Producers don’t always get a fair shake.
Often the silent partners of the hip-hop world, producers are actually the biggest presence on any given track. Sure, the rapper is standing at the forefront, and it’s easy to be seduced into thinking the lyrics are a song's most noteworthy element, but without the canvas, there’d be nothing to paint on.
So I’m going to make more of an effort to shoutout the folks behind the boards in these Local Frames rundowns. Luckily, I got two impeccably produced tracks to discuss during the first week in my endeavor.
Fox & Coyote -- “In Sunlight”
The cool earnestness of Fox & Coyote makes them immediately relatable despite their more avant garde elements. As singer Ryan Evans’ voice saws through a melody and anxiety-inducing alarms reach from the background into the foreground, the simple honesty of the songwriting keeps your grounded. When Evans sings “God I want you” on the band’s new song “In Sunlight,” suddenly, there is no more relevant truth in the world.
The video for “In Sunlight,” directed by Maxwell Collyard and Leeya Jackson, also dredges up a familiar scene. We see a forlorn lover wrestling with his sheets, one edge of the mattress exposed, trying to erase a memory. Through his constant attempts to detach, we see an amalgam of experiences we’ve all had -- a true night of despair before the pillow.
Fox & Coyote will celebrate the video release on August 12 at the 331. They’ll be playing alongside Poolboy and Lauren Piper.
Collapsing Stars -- “2012”
Justin Wayne Nelson of Collapsing Stars was stuck in what he calls “artistic paralysis.” After going for over a year without writing any new lyrics, he reached out to local music everyman Jeremy Messersmith. Messersmith’s guidance was enough to uncork Nelson’s creativity, and the resulting record, 2012, was released on August 1.
The title track to that record struggles with 2012’s much-ballyhooed “Mayan Apocalypse” and the anxiety it begat. In the video for the song, Nelson jousts with his impending doom as Biblical lithographs flash across the screen. Ultimately, he's undeterred and even empowered by surviving the prophesied end--and he emerges with a full songbook to share.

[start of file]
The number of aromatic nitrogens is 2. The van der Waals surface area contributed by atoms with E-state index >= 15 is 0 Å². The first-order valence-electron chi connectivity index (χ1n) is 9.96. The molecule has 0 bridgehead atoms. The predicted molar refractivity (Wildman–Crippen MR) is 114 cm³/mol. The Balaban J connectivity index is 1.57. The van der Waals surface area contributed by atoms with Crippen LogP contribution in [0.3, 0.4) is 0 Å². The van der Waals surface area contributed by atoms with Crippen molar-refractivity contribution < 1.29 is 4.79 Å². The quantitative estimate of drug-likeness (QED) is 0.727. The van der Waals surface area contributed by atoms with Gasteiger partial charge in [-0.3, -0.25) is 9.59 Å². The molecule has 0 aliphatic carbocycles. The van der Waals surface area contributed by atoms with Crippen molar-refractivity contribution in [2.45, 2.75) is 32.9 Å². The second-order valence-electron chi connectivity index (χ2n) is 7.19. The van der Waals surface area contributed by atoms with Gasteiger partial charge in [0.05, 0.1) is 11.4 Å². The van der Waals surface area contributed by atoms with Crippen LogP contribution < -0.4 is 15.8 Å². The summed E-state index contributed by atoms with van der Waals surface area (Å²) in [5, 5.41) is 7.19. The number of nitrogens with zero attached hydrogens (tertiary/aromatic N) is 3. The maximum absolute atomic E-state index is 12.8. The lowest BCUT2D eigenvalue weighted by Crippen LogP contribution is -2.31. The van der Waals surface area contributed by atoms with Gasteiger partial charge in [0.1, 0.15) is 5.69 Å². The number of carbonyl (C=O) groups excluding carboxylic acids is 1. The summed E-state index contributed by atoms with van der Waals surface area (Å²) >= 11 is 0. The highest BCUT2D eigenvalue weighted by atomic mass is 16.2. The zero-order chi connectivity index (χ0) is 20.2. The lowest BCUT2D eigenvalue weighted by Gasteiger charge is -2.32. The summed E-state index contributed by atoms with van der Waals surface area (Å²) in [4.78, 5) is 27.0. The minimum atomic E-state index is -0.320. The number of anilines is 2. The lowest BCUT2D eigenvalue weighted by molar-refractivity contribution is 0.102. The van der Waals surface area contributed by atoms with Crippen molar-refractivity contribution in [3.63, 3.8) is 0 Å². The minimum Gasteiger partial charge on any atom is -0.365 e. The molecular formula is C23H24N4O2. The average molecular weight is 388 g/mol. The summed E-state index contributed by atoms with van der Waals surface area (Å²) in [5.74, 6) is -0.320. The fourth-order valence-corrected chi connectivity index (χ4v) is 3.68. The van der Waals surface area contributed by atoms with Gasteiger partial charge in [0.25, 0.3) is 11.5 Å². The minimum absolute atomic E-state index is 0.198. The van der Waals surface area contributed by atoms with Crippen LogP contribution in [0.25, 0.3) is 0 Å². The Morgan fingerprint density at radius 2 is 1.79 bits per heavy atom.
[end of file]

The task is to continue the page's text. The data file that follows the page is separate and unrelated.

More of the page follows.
Jaylap -- "Do Like Mi"
Minneapolis hip-hop motherfuckers CRAM have stepped up their game in 2017, releasing videos and songs at a startling clip. They've double their solo efforts as well, with each of the four members popping up on tracks all over the local rap scene. The latest endeavor comes from Jaylap, whose new mumblerap opus “Do Like Mi” dropped last week via director Kale Eickhof.
As you’d expect from any and all things CRAM-related, it’s a trip. The video begins with Jaylap dropping a pill into a Corona and proceeding to wild out like the post-millennial burnout he is as Windows 95 graphics play over the screen. With its earworm chorus and professional-level mixing, “Do Like Mi” could hold rank with most Top 40 tracks of its ilk -- thanks in large part to 1kLowkey’s job on production.
GainesFM -- “Smile”
The title track from GainesFM’s recent EP Smile begins with an Evanescence callback, “Smile,” and immediately feels volatile. The Topper Atwood beat is utterly beguiling, layering vicious trap snares over graveyard keys, but Gaines know exactly how to reign it in, creating a blurry love song with the disparate pieces he's given.
FreeMinds in-house director Robert Henry mixes dozens of shots together – some from a highway underpass, some from a carnival, some from the James J. Hill House – creating a visual that’s just as disorienting as the song. Through the chaos, however, you may recognize a few members of V.I.C.E. Boys -- the local hip-hop anarchists who also love fucking around in St. Paul mansions.
Lulu's Playground -- “Late for a Date”
There are few things more touristy than renting a four-wheel surrey at a Twin Cities park and riding it around with your friends. It’s corny as hell. But, we’ve all done it, and improvisational band Lulu’s Playground is here to let you know it’s nothing to be ashamed of.
In the video for their new jam “Late for a Date,” the four musicians tool around Como Park in a surrey with their instruments, somehow steering clear of joggers and pissing Shih Tzus while they scrape together a polka. Cloverleaf Audio captures the good-timing madness.
Dream of seeing your video appear in Local Frames? Email writer Jerard Fagerberg at [email protected]